Sorry doesnt go far enough

Kevin Rudd, on behalf of his Government and the Parliament, did what John Howards Coalition wouldnt do. He did it so simply, so eloquently, so sincerely and without qualification.

It was an emotional and memorable day.

There was no bitterness, just a mix of sadness and joy, of remembering and a readiness to forgive.

The apology was accepted, just as we knew it would be. But why had it taken so long?

It wasnt welcomed by all Australians. Some hold prejudices that are deeply entrenched. Others are callously indifferent to what happened in the past and some always find a reason to oppose anything that promotes the well-being of Aboriginal people. Its always been that way.

Even Brendan Nelson, in his speech, showed that hed forgotten what the day was about.

The apology didnt go far enough. The opportunity should have been taken to acknowledge the many injustices suffered by Aboriginal Australians over the past 200 years.

Nevertheless, the day belonged to the Kooris, the Murris, and the Noongars.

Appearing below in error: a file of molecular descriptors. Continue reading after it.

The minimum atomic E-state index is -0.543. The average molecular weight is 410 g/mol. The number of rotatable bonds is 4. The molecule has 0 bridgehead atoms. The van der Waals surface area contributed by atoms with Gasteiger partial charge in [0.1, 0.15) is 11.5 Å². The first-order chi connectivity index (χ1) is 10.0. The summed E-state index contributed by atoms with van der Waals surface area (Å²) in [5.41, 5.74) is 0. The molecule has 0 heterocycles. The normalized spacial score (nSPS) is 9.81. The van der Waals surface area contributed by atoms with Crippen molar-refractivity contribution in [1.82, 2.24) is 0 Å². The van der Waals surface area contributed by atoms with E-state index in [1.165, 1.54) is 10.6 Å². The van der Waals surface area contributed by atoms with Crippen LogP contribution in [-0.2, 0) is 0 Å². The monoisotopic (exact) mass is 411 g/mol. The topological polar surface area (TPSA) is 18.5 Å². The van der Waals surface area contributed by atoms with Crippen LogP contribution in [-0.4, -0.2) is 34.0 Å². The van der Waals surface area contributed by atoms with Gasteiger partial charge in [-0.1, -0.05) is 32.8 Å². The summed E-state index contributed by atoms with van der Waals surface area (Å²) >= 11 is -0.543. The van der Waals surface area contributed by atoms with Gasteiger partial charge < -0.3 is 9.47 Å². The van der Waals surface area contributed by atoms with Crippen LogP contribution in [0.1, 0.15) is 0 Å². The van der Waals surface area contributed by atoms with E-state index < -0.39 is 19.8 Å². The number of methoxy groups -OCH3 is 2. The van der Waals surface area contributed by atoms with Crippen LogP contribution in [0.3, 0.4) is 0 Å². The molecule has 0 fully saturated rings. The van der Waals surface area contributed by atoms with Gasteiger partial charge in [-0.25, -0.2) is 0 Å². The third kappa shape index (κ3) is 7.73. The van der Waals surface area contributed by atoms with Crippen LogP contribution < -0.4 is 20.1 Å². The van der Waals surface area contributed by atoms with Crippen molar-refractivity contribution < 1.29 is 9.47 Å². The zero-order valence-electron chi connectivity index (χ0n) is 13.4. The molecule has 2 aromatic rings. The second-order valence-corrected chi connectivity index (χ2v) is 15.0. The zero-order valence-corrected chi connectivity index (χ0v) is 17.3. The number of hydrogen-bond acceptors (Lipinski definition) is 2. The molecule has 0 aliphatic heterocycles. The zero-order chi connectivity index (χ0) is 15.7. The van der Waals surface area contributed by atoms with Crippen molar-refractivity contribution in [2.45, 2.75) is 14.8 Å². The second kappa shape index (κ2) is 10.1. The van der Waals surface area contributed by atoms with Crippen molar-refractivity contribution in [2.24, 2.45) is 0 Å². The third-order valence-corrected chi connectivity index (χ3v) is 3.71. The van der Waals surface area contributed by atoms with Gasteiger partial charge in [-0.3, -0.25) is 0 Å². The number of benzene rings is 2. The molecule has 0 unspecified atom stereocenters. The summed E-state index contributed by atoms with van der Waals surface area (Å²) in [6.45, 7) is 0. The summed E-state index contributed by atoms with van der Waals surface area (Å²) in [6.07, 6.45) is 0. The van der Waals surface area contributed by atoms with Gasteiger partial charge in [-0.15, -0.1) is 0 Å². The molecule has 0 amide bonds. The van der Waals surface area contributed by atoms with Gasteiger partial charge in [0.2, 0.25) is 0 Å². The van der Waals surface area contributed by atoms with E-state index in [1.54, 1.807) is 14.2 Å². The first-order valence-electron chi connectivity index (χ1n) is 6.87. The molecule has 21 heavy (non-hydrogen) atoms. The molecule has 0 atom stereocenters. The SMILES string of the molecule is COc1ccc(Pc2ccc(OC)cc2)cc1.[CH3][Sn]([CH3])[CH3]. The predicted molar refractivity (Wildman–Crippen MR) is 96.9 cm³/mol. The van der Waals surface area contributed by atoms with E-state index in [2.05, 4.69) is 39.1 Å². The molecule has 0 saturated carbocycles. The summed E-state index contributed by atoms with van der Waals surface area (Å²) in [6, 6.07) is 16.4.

We once walked across bridges for reconciliation but Howard saw that nothing came of it. The Rudd Government, with or without the Coalitions support, must work with the Aboriginal people to ensure that doesnt happen again.

Barry Walsh


Lismore Gallery exhibits capture our reach

Lismore Gallery exhibits capture our reach

As a public facility the gallery's remit is ensure reach is broad

Escape the screens and let's get cycling

Escape the screens and let's get cycling

cycling gives your mind a break and your body an influx of oxygen

Gallery exhibits a 'portrait' of Lismore

Gallery exhibits a 'portrait' of Lismore

Two of our best photographers give Heart & Soul to new exhibition

Local Partners